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LibreOffice Lands A Ton Of GPU OpenCL Functions

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  • #31
    Originally posted by ciplogic View Post
    It looks to me that your use case is document specific. At least for me no documents do load so slow. Did you create a bug in LO's bug database? As for accelerating using OpenCL I would say that gives another way to improve some uses of LO and I think that no one should complain. If there will be accelerated just for AMD systems, maybe will convince people with slow LO to use it later if they have an APU.

    Look to this blog post, maybe fixes your issue http://www.lanedo.com/2013/how-your-...e-contributor/
    Besides the financial math/linear programming, engineering mathematics,etc the Graphics back-end can most certainly benefit from OpenCL acceleration as more of it goes OpenGL based. And no, OpenMP won't help in this regard.

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    • #32
      Originally posted by Marc Driftmeyer View Post
      Besides the financial math/linear programming, engineering mathematics,etc the Graphics back-end can most certainly benefit from OpenCL acceleration as more of it goes OpenGL based. And no, OpenMP won't help in this regard.
      openCL yes, but no using spreadsheets LOL. And openMP does helps in those areas too!

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      • #33
        Originally posted by Alex Sarmiento View Post
        openCL yes, but no using spreadsheets LOL. And openMP does helps in those areas too!
        I hve to say that OpenMP helps much less than OpenCL. Because OpenMP requires to write software with no dependencies so it require a refactor in this regard and needs to be implemented by someone interested. OpenCL interests the OpenCL vendors (here AMD) and OpenCL gives "OpenMP for free" in the sense that OpenCL code can be computed on many CPU cores. Even OpenCL is more limited than OpenMP, in fact what is ported to OpenCL has support for multicore. If you or anyone from Intel will rewrite parts to take advantage of multicore (using OpenMP or C++ 14's async), for weak cores, fast GPU will be little speedup, but the OpenCL codes will matter more (at least for that particular machine).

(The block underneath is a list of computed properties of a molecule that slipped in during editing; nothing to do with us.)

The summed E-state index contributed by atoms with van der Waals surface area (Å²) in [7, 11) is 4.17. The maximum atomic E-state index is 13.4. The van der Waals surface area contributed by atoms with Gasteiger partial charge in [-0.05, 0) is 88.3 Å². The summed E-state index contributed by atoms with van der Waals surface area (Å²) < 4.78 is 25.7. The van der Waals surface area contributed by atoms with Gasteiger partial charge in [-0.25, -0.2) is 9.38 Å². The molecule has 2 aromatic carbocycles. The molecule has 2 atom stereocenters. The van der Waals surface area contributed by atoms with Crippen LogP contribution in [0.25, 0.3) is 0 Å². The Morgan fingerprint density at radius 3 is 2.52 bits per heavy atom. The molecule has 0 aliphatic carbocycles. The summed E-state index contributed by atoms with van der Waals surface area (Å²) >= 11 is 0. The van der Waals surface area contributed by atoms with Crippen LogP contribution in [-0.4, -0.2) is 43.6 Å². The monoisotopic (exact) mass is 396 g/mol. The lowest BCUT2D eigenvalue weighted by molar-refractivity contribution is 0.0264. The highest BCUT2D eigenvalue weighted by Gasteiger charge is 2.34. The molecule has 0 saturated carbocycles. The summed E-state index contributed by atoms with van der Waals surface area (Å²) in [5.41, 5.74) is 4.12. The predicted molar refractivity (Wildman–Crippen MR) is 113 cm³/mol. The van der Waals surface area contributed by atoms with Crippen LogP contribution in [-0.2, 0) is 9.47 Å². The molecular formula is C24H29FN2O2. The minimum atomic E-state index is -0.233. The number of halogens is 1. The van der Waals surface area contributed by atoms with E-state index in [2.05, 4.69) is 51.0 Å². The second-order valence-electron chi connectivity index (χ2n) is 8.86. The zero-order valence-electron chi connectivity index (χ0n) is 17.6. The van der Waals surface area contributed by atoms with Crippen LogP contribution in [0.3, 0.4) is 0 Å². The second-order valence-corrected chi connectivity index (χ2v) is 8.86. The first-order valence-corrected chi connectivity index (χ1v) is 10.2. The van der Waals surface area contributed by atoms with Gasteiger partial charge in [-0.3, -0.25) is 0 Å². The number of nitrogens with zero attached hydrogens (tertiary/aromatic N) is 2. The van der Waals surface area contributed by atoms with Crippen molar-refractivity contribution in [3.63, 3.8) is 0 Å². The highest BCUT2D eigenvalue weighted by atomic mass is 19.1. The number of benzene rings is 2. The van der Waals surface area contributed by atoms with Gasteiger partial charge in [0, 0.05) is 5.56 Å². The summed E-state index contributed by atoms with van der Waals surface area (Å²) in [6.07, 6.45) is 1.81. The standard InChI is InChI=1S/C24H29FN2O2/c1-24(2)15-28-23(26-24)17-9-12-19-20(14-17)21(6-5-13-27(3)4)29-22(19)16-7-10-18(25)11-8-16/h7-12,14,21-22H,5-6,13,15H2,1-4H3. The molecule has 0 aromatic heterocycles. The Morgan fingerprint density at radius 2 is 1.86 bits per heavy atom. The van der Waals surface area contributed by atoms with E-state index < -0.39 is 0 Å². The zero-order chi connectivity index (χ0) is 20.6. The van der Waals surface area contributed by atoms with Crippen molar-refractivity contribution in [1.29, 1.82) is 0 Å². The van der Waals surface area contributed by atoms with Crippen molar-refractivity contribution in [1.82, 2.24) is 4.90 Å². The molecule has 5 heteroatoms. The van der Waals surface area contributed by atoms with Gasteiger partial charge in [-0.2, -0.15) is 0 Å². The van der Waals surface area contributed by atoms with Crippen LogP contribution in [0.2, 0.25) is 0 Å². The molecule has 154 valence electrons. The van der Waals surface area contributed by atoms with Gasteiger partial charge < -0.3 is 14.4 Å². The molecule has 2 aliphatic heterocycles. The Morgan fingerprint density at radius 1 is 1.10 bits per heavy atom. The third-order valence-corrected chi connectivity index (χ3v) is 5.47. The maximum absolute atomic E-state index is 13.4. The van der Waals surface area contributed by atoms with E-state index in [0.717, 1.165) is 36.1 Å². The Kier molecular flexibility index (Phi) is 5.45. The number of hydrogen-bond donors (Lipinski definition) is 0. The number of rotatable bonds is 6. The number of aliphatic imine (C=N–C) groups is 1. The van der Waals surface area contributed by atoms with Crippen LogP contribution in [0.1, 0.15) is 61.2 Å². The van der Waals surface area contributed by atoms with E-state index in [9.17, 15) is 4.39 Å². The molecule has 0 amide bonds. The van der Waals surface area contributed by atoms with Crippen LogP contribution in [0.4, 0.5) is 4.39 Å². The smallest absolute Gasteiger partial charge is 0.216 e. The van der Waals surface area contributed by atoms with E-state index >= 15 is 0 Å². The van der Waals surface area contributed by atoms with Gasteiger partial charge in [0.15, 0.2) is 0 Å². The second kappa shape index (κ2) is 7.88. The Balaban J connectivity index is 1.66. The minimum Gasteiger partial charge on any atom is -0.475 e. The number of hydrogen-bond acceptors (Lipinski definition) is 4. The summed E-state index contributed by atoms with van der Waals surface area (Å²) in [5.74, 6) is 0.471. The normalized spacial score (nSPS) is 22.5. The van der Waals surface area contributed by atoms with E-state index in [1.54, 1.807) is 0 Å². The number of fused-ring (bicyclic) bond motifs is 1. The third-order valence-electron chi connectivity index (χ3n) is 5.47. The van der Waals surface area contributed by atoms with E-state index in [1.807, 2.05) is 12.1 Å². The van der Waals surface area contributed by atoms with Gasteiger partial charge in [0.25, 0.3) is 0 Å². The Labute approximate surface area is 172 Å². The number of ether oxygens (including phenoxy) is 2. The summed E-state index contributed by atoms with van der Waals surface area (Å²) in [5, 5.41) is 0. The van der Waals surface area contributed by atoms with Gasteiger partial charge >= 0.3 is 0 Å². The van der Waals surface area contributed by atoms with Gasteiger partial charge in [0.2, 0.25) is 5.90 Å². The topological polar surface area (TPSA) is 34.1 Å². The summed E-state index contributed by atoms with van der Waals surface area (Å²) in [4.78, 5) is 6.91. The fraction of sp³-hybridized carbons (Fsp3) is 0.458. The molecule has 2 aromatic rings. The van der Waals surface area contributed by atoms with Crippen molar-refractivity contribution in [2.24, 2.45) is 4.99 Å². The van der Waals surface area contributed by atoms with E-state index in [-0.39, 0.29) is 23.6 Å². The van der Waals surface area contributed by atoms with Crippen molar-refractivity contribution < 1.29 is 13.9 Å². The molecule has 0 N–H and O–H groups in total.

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        • #34
          Originally posted by mmstick View Post
          I find it funny that people fail to realize the implications of this. This means even lower end devices can use spreadsheets, and create them larger. It means spreadsheets load quicker and expend less energy because OpenCL calculations on a GPU is more energy efficient than carrying it out on a CPU. If you have an AMD APU system, more power. If your Android device supports OpenCL with it's GPU, it's a no brainer.
          No, it's far from that clear cut, not even on APUs.

          There is a cost to transferring things to GPU memory. There is a cost to controlling that GPU, and a cost to powering the GPU to higher power states. So for small jobs you end up with a loss, both in power used and in time taken.

          This means even lower end devices can use spreadsheets
          Also, low-end devices do not support OpenCL at all...

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          • #35
            Originally posted by schmidtbag View Post
            For the record, when I'm complaining about Calc's slowness, there have been times I waited over a minute for something to finish. On Excel, only a few seconds. I think Calc is a great piece of software, I just think OpenCL will be a major benefit to it.
            Please try LO Calc 4.1.2 it's much much faster than LO Calc's 3.6 and 4.0!
            Last edited by ahmad; 10-31-2013, 05:31 AM. Reason: added calc

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            • #36
              Originally posted by curaga View Post
              No, it's far from that clear cut, not even on APUs.

              There is a cost to transferring things to GPU memory. There is a cost to controlling that GPU, and a cost to powering the GPU to higher power states. So for small jobs you end up with a loss, both in power used and in time taken.